Freemark identifies two key mechanisms by which upzoning acts to increase prices. First, the fact that upzoning registered so quickly in higher prices is a signal that land prices respond rapidly to the ability to build more units, which translates into money in the pockets of incumbent landlords. Second, the large effect of reduced parking minimums on the value of vacant land means that the biggest impact of zoning liberalization is on land that is ripe for development anyway. As Freemark puts it bluntly: “[T]he short-term, local-level impacts of upzoning are higher property prices but no additional new housing construction.”
So, liberalizing codes by itself does not seem to produce the desired effects of increasing the housing supply and lowering prices. It will produce luxury condo units, like the controversial 4th street condo project in Missoula.
Here is Richard Florida discussing this trend:
Freemark’s findings are in line with my own thinking, in my book The New Urban Crisis. There, I argued that although it is important to combat unnecessarily restrictive zoning and building codes (whose advocates I dubbed “New Urban Luddites”), easing these codes would do little to address housing affordability and might actually serve to increase housing prices in the neighborhoods in question, for the simple reason that developers would use the land not for affordable units but for luxury construction.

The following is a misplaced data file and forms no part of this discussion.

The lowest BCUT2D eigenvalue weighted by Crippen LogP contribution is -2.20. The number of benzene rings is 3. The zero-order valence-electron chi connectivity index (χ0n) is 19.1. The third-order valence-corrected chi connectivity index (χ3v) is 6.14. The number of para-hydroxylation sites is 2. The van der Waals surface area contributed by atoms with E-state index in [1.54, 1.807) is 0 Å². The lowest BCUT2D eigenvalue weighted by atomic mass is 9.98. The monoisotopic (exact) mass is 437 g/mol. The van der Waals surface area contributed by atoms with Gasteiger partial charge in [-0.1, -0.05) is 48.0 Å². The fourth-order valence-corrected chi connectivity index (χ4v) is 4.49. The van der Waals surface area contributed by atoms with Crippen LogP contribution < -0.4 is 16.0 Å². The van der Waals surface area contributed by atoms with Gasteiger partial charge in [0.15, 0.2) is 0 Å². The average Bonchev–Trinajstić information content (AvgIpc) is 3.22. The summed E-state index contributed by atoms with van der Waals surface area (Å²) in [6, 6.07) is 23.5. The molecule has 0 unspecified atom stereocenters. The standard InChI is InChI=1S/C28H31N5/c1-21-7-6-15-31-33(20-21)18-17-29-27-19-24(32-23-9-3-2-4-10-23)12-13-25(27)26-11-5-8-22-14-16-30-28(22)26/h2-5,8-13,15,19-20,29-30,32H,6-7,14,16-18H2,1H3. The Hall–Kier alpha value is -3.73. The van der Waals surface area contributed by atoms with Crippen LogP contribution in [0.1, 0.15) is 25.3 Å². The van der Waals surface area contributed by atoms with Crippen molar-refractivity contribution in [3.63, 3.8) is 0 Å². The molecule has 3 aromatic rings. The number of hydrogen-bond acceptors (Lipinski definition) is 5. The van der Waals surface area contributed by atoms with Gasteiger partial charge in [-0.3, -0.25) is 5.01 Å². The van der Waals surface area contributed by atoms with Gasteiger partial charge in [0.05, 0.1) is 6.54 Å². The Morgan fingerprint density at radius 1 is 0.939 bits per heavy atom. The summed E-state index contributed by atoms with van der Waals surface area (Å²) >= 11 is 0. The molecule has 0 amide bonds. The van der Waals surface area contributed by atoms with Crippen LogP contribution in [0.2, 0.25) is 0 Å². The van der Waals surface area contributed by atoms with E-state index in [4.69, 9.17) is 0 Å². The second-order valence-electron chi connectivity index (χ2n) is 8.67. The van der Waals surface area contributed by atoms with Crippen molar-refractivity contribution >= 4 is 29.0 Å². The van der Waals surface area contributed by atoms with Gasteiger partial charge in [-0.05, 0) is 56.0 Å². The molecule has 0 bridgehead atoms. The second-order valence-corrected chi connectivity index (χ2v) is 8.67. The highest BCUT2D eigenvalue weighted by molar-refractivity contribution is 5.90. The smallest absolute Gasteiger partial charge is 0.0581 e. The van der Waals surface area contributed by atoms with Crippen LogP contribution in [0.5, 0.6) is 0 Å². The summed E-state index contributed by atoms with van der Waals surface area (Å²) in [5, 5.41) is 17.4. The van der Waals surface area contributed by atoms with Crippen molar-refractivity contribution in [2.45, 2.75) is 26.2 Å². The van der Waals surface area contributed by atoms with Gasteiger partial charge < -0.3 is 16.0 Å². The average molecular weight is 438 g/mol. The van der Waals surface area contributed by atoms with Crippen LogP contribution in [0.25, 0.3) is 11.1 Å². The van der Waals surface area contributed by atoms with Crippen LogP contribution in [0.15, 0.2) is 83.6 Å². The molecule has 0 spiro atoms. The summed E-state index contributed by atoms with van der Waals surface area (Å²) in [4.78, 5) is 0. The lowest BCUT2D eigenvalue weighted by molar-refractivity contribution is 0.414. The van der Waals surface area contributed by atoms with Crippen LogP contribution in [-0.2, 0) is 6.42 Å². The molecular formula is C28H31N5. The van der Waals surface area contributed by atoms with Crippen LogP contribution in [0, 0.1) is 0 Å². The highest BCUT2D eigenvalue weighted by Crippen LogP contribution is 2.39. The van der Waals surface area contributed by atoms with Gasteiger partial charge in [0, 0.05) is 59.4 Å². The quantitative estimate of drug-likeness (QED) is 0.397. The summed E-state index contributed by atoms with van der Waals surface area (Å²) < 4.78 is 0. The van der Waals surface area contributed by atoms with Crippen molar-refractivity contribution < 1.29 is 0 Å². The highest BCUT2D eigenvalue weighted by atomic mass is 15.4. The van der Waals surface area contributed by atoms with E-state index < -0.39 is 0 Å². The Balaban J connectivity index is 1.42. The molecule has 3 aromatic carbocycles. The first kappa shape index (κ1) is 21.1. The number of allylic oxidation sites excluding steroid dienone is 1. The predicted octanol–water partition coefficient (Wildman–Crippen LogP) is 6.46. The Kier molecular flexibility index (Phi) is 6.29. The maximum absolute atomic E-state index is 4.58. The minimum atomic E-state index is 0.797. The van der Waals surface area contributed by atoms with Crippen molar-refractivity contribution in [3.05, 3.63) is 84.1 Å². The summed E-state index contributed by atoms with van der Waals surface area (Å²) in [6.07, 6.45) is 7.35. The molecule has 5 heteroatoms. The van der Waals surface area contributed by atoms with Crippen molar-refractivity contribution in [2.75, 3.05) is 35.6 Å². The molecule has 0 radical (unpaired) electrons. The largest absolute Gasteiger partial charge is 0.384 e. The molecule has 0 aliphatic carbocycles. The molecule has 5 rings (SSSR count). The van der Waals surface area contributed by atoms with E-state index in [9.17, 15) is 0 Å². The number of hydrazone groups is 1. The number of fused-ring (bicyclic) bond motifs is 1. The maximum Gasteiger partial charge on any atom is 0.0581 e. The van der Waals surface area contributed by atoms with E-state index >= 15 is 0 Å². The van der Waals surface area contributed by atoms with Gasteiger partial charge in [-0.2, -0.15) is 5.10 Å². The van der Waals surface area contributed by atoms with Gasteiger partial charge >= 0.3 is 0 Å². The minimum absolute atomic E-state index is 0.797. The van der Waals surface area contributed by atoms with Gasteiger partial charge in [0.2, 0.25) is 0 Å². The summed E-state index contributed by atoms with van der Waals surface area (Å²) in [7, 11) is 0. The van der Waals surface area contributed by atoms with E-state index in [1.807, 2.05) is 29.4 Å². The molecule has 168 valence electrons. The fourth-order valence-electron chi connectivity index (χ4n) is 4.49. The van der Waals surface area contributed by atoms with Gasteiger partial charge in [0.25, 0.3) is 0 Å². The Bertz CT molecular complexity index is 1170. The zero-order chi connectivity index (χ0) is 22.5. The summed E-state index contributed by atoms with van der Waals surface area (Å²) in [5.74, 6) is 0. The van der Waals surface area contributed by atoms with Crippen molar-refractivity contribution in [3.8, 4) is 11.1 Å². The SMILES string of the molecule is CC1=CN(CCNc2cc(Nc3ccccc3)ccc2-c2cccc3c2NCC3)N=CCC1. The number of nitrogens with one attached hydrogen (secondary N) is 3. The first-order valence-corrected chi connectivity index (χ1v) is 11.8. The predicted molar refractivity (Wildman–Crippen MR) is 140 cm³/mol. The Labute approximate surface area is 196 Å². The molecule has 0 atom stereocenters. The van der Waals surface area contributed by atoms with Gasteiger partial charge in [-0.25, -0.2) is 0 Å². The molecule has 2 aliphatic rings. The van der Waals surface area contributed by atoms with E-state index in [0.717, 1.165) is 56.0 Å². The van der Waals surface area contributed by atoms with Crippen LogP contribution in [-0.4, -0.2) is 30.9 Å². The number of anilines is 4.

I noted that the markets—and neighborhoods—for luxury and affordable housing are very different, and it is unlikely that any increases in high-end supply would trickle down to less advantaged groups. Another economist who is more pro-market than I am, Tyler Cowen, has similarly argued that the result of liberalizing zoning codes to allow for taller buildings will likely be more luxury housing and more profits for landlords and developers.
Again, the 4th street condo project exemplifies how the push for density will be exploited by developers to do what will make them the most money.
There is a type of zoning that could help, called “inclusionary zoning”, but our enlightened leaders in Missoula chose NOT to make use of this zoning tool. I wrote about that unfortunate decision last November.
The findings from this study examining the real world impact of liberalizing zoning codes to build higher, more dense residential structures, confirms my skepticism that the supposed cures being offered to our community will produce the desired results.